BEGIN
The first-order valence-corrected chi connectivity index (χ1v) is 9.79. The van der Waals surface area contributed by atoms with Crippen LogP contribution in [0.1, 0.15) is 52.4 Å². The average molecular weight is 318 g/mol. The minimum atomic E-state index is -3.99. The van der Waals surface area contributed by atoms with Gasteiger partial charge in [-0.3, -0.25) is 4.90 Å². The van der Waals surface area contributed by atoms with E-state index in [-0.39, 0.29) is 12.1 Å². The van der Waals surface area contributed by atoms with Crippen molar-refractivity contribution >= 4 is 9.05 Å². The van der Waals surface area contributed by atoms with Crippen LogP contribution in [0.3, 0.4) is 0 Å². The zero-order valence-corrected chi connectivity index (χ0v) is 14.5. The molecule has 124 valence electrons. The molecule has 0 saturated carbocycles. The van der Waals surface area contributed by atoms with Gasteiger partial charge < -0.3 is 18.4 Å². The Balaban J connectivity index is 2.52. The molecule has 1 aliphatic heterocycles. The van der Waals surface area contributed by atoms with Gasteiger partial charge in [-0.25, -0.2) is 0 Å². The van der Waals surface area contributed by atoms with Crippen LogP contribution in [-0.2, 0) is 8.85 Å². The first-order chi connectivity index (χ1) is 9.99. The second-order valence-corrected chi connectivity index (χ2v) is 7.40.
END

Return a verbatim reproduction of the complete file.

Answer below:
The first-order valence-corrected chi connectivity index (χ1v) is 9.79. The van der Waals surface area contributed by atoms with Crippen LogP contribution in [0.1, 0.15) is 52.4 Å². The average molecular weight is 318 g/mol. The minimum atomic E-state index is -3.99. The van der Waals surface area contributed by atoms with Gasteiger partial charge in [-0.3, -0.25) is 4.90 Å². The van der Waals surface area contributed by atoms with E-state index in [-0.39, 0.29) is 12.1 Å². The van der Waals surface area contributed by atoms with Crippen molar-refractivity contribution >= 4 is 9.05 Å². The van der Waals surface area contributed by atoms with Crippen LogP contribution in [0.3, 0.4) is 0 Å². The zero-order valence-corrected chi connectivity index (χ0v) is 14.5. The molecule has 124 valence electrons. The molecule has 0 saturated carbocycles. The van der Waals surface area contributed by atoms with Gasteiger partial charge < -0.3 is 18.4 Å². The Balaban J connectivity index is 2.52. The molecule has 1 aliphatic heterocycles. The van der Waals surface area contributed by atoms with Gasteiger partial charge in [-0.25, -0.2) is 0 Å². The van der Waals surface area contributed by atoms with Crippen LogP contribution in [-0.2, 0) is 8.85 Å². The first-order chi connectivity index (χ1) is 9.99. The second-order valence-corrected chi connectivity index (χ2v) is 7.40.